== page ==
Very likely the original capital was a hunter’s club or stick that proved as effective in controlling other men and women as in killing game. Perhaps, as Marx claimed, the state with its police performs the same service for today’s capitalists. The law, in its determination to protect a man’s home, which is one form of property, has drifted into absolute protection for all forms. This situation, though, obtains also under communism. For control of the means of production, what Communists call capital, enables the state to decide how the people shall work and live. Even without weapons and enforcers, however, capital is stronger than labor.

This is very strange because as we have said, capital is nothing if not past labor. Thus what is past, what is no longer, turns out to be more powerful than what is. Yet we cannot help feeling that Jefferson was right in saying that life is for the living. How can it be for the dead and gone?

Interest has always been a problem for thoughtful men. Although St. Thomas Aquinas lived long ago, he was not a fool, and his opposition to usury was not without reason. Banking was originally money-changing; this was inappropriate in a Temple, but it was and is a necessary service and worth modest fees. Interest, St. Thomas thought, was something else. “The proper and principal use of money,” he held, “is its consumption or alienation, whereby it is sunk in exchange. Hence it is by its very nature unlawful to take money for the use of money lent.” He is evidently thinking of the use of money to buy consumption goods.

What chiefly distinguishes our economy from his is the shift of banking from money-changing to money-lending, and the further shift from lending money to support the consumption of kings and dukes to lending money to support production. The discovery of the enormous power of compound interest, which is using money to support production, dates only from the 16th century. Keynes once calculated that every £1 Sir Francis Drake brought home in 1580 had by 1930 become £100,000.

Oddly enough, philosophers have not been bothered by rent (aside from Henry George, who objected to landowning). It seems reasonable and proper for a landowner to charge another for the use of his land. Once you take that step, you are on a slippery slope, though the slide has taken centuries. If you can charge for the use of your land, you can charge for the use of your shovel or boat or whatever. The principle seems the same, and furthermore you can sell your land and buy shovels to rent out, and vice versa. If real estate (remembering my column on “Appearance and Reality in Economics,” NL, December 26, 1983, note that word “real”) is alienable (see “Life, Liberty and Property,” NL, July 11-25, 1983) then practically all kinds of property are, as the lawyers say, fungible; that is, they can be exchanged for each other.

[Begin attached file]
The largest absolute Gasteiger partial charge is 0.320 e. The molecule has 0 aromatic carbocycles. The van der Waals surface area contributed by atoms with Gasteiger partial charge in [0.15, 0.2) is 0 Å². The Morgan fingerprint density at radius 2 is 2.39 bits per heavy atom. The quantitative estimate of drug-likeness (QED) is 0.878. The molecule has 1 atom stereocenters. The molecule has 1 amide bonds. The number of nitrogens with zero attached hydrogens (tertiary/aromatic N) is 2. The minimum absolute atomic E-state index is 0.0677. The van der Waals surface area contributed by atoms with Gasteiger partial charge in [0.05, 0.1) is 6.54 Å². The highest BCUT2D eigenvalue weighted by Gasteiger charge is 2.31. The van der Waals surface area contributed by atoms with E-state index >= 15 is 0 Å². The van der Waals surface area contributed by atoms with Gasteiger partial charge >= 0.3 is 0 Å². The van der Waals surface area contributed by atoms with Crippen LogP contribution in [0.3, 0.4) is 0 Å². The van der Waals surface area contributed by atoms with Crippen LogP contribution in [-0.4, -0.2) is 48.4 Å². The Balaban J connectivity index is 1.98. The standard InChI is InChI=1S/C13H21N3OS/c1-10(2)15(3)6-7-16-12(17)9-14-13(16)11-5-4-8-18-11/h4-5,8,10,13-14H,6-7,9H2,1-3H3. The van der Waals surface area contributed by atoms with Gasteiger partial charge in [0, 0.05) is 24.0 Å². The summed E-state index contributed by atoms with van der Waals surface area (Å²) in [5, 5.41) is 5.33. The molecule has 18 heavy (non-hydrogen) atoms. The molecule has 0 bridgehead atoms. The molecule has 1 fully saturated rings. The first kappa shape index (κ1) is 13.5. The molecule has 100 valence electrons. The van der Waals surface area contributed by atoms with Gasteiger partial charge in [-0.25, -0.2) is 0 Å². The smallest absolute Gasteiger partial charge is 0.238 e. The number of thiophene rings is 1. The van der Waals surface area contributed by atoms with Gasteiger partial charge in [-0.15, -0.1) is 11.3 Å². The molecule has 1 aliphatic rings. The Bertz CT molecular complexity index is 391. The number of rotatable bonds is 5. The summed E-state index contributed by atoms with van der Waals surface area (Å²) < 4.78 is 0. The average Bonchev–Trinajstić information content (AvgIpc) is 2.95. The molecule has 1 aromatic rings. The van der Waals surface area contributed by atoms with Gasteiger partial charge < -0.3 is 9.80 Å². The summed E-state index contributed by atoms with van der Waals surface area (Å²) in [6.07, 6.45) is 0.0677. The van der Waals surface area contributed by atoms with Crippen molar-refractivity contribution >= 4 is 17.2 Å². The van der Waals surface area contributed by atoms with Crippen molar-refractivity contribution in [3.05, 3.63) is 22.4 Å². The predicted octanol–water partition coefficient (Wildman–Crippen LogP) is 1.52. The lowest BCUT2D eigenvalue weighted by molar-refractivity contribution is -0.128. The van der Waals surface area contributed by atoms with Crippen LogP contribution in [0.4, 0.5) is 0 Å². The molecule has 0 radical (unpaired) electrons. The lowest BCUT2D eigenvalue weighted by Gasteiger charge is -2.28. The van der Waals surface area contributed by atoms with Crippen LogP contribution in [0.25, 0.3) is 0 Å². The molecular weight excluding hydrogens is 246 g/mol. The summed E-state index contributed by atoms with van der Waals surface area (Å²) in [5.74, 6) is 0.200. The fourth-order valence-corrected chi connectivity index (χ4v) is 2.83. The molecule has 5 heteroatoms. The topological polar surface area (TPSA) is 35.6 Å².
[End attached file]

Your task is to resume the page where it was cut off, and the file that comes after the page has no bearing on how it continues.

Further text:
The next step is a big one. In modern societies it rarely happens that one exchanges land directly for shovels or boats or other forms of capital. The exchange is indirect. One sells one’s land, gets money for it, and uses the money to buy the shovels. The land, the shovels and the money are interchangeable. Consequently, it would seem only right that if it is just to charge for the use of land or of shovels, it is also just to charge for the use of the money that can be exchanged for land or shovels.

THE NEXT STEP is an even bigger one. If in a free market the price of shovels depends on the supply of and demand for shovels, it would seem reasonable that interest depends in the same way on the supply of and demand for money. But, reasonable as it may seem, we are at this point off the slope and into the soup. For contrary to what is widely thought, money is different from ordinary commodities such as potatoes, shovels to dig them with, or ships to transport them in.

The difference was unknown to Aristotle, St. Thomas’ mentor, and it is unrecognized by today’s hard-money men, but it can be quickly illustrated. If potatoes are overpriced, for whatever reason, only the potato business languishes. One can always eat cake. If, however, money is overpriced, bankers (who have the money to lend) may not suffer at all, but the entire economy languishes.

And this is what we have seen happen. Our bankers, led by Walter Wriston of the sleepless Citibank, managed to shrug off many of the New Deal regulations that were based, albeit unconsciously, on the fact that money is different. In particular, bankers outwitted so-called Regulation Q, limiting the interest they could pay. This, at first blush, appeared to be an act of generosity on their part. People with money to lend were charmed by the high rates that banks urged upon them. Competing with each other in the good old free market fashion, even reluctant banks (notably the savings-and-loan associations) had to run up their rates or lose their depositors to more aggressive neighbors. To pay their depositors increased rates, they had to charge their borrowers increased rates. The Federal Reserve Board cooperated by restricting the supply of money, thus magnifying the demand.

After a bit, the demand diminished. Businesses (who do most of the borrowing) couldn’t afford the high rates and cut back on production or went out of business altogether. Individuals did not buy new homes, and many lost the ones they had. Recovery or not, there are now over 735,000 bankruptcies before the courts, the most ever; and a record 4 per cent of the nation’s banks are on the Federal Deposit Insurance Corporation’s “problem list.